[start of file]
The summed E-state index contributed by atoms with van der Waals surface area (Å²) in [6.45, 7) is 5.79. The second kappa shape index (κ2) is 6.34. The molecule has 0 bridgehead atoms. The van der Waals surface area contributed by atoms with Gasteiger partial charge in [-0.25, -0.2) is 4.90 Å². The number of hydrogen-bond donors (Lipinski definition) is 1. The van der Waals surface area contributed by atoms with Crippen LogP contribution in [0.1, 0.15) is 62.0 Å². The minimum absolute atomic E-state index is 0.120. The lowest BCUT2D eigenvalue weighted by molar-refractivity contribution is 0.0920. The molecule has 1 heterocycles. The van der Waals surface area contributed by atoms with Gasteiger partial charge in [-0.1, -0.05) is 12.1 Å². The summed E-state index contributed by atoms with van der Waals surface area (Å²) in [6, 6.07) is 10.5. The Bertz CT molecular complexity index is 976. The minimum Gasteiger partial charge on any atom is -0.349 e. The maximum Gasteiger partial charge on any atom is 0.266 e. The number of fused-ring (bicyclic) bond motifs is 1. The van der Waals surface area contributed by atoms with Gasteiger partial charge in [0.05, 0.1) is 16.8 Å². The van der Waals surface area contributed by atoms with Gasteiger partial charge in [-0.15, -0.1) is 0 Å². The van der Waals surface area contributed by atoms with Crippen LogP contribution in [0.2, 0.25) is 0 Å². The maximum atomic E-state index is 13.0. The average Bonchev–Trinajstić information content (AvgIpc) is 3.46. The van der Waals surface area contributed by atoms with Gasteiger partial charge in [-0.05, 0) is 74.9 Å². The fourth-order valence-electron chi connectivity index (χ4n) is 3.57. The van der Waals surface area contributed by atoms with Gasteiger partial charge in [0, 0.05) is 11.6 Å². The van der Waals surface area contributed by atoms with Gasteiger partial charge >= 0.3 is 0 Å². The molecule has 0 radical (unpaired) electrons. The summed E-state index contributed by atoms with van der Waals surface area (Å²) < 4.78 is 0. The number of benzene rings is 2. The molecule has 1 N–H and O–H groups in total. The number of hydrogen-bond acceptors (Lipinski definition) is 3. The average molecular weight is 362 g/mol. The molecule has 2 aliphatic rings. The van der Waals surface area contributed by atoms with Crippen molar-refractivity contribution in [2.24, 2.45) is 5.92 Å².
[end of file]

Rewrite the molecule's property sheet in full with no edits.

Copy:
The summed E-state index contributed by atoms with van der Waals surface area (Å²) in [6.45, 7) is 5.79. The second kappa shape index (κ2) is 6.34. The molecule has 0 bridgehead atoms. The van der Waals surface area contributed by atoms with Gasteiger partial charge in [-0.25, -0.2) is 4.90 Å². The number of hydrogen-bond donors (Lipinski definition) is 1. The van der Waals surface area contributed by atoms with Crippen LogP contribution in [0.1, 0.15) is 62.0 Å². The minimum absolute atomic E-state index is 0.120. The lowest BCUT2D eigenvalue weighted by molar-refractivity contribution is 0.0920. The molecule has 1 heterocycles. The van der Waals surface area contributed by atoms with Gasteiger partial charge in [-0.1, -0.05) is 12.1 Å². The summed E-state index contributed by atoms with van der Waals surface area (Å²) in [6, 6.07) is 10.5. The Bertz CT molecular complexity index is 976. The minimum Gasteiger partial charge on any atom is -0.349 e. The maximum Gasteiger partial charge on any atom is 0.266 e. The number of fused-ring (bicyclic) bond motifs is 1. The van der Waals surface area contributed by atoms with Gasteiger partial charge in [0.05, 0.1) is 16.8 Å². The van der Waals surface area contributed by atoms with Gasteiger partial charge in [-0.15, -0.1) is 0 Å². The van der Waals surface area contributed by atoms with Crippen LogP contribution in [0.2, 0.25) is 0 Å². The maximum atomic E-state index is 13.0. The average Bonchev–Trinajstić information content (AvgIpc) is 3.46. The van der Waals surface area contributed by atoms with Gasteiger partial charge in [-0.05, 0) is 74.9 Å². The fourth-order valence-electron chi connectivity index (χ4n) is 3.57. The van der Waals surface area contributed by atoms with Gasteiger partial charge in [0, 0.05) is 11.6 Å². The van der Waals surface area contributed by atoms with Gasteiger partial charge >= 0.3 is 0 Å². The molecule has 0 radical (unpaired) electrons. The summed E-state index contributed by atoms with van der Waals surface area (Å²) < 4.78 is 0. The number of benzene rings is 2. The molecule has 1 N–H and O–H groups in total. The number of hydrogen-bond acceptors (Lipinski definition) is 3. The average molecular weight is 362 g/mol. The molecule has 2 aliphatic rings. The van der Waals surface area contributed by atoms with Crippen molar-refractivity contribution in [2.24, 2.45) is 5.92 Å².